Want of exercise and suitable employment. The soldier's daily life was monotonous. No individual suffered more than he did from boredom. He had no employment, save drill and guard duty. His residence in towns proved a great temptation for excessive drinking, and greater opportunity for sexual debauchery.
Intemperate habits. Soldiers who drank to excess, had relatively higher deaths from diseases of the nervous system and the digestive organs. In England and Wales, these two groups of diseases in non drinking men, aged 20 years and upwards, constituted 15.95 per cent of the deaths from all causes, but amongst intemperate persons, they formed 50.4 per cent of all deaths, more than three times the general average. In 1867, Inspector General Joshua Paynter singled out drinking to excess as "a fertile cause of disease". Intoxication led to fatal accidents. The Blue Book of the Army Medical Department for 1866 reported four deaths from fracture of the skull, all occasioned by falls from the fortifications when the men were in a state of intoxication.8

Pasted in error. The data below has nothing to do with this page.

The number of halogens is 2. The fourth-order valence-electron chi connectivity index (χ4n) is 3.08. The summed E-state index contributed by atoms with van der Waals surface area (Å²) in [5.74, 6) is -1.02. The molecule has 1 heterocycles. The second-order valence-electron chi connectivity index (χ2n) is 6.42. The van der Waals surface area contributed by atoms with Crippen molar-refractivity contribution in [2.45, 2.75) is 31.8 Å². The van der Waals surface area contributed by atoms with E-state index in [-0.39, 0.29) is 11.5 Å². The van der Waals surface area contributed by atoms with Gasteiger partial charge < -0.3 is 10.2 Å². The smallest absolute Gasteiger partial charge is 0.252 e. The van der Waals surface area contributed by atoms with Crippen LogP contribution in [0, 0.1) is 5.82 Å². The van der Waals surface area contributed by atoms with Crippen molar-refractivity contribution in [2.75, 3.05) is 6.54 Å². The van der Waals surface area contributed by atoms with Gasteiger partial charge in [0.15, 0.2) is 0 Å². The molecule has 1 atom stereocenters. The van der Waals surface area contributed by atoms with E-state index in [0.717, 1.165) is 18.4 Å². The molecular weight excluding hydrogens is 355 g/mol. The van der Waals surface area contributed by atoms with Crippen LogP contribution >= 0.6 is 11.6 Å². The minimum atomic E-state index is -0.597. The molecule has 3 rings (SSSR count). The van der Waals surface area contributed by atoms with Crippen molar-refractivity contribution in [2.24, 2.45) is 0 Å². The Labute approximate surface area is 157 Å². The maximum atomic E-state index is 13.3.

Poor ventilation of casemated barracks, and nuisances arising from latrines and defective sewerage. With the exception of St Francis' Barracks Floriana, and Pembroke Camp St George's Bay, all the barracks in Malta were ill constructed, dark, gloomy, damp, and ill ventilated places. Much of the excess of mortality from fever was attributed to the state of the latrines, cesspools, and drains.